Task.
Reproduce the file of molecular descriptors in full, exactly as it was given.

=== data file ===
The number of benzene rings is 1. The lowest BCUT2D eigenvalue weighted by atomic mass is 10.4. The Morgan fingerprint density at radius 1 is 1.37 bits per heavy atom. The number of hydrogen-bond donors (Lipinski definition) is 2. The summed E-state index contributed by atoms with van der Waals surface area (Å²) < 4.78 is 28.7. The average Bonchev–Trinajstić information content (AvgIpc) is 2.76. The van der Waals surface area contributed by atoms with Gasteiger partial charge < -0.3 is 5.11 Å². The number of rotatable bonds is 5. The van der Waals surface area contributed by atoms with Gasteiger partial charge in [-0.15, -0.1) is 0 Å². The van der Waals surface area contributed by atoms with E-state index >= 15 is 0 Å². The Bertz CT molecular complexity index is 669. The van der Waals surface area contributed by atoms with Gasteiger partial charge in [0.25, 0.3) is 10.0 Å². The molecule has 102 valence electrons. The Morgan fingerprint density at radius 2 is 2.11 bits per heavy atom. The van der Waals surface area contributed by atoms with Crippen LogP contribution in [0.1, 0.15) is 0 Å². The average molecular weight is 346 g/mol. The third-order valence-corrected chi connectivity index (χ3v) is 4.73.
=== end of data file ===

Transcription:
The number of benzene rings is 1. The lowest BCUT2D eigenvalue weighted by atomic mass is 10.4. The Morgan fingerprint density at radius 1 is 1.37 bits per heavy atom. The number of hydrogen-bond donors (Lipinski definition) is 2. The summed E-state index contributed by atoms with van der Waals surface area (Å²) < 4.78 is 28.7. The average Bonchev–Trinajstić information content (AvgIpc) is 2.76. The van der Waals surface area contributed by atoms with Gasteiger partial charge < -0.3 is 5.11 Å². The number of rotatable bonds is 5. The van der Waals surface area contributed by atoms with Gasteiger partial charge in [-0.15, -0.1) is 0 Å². The van der Waals surface area contributed by atoms with E-state index >= 15 is 0 Å². The Bertz CT molecular complexity index is 669. The van der Waals surface area contributed by atoms with Gasteiger partial charge in [0.25, 0.3) is 10.0 Å². The molecule has 102 valence electrons. The Morgan fingerprint density at radius 2 is 2.11 bits per heavy atom. The van der Waals surface area contributed by atoms with Crippen LogP contribution in [0.1, 0.15) is 0 Å². The average molecular weight is 346 g/mol. The third-order valence-corrected chi connectivity index (χ3v) is 4.73.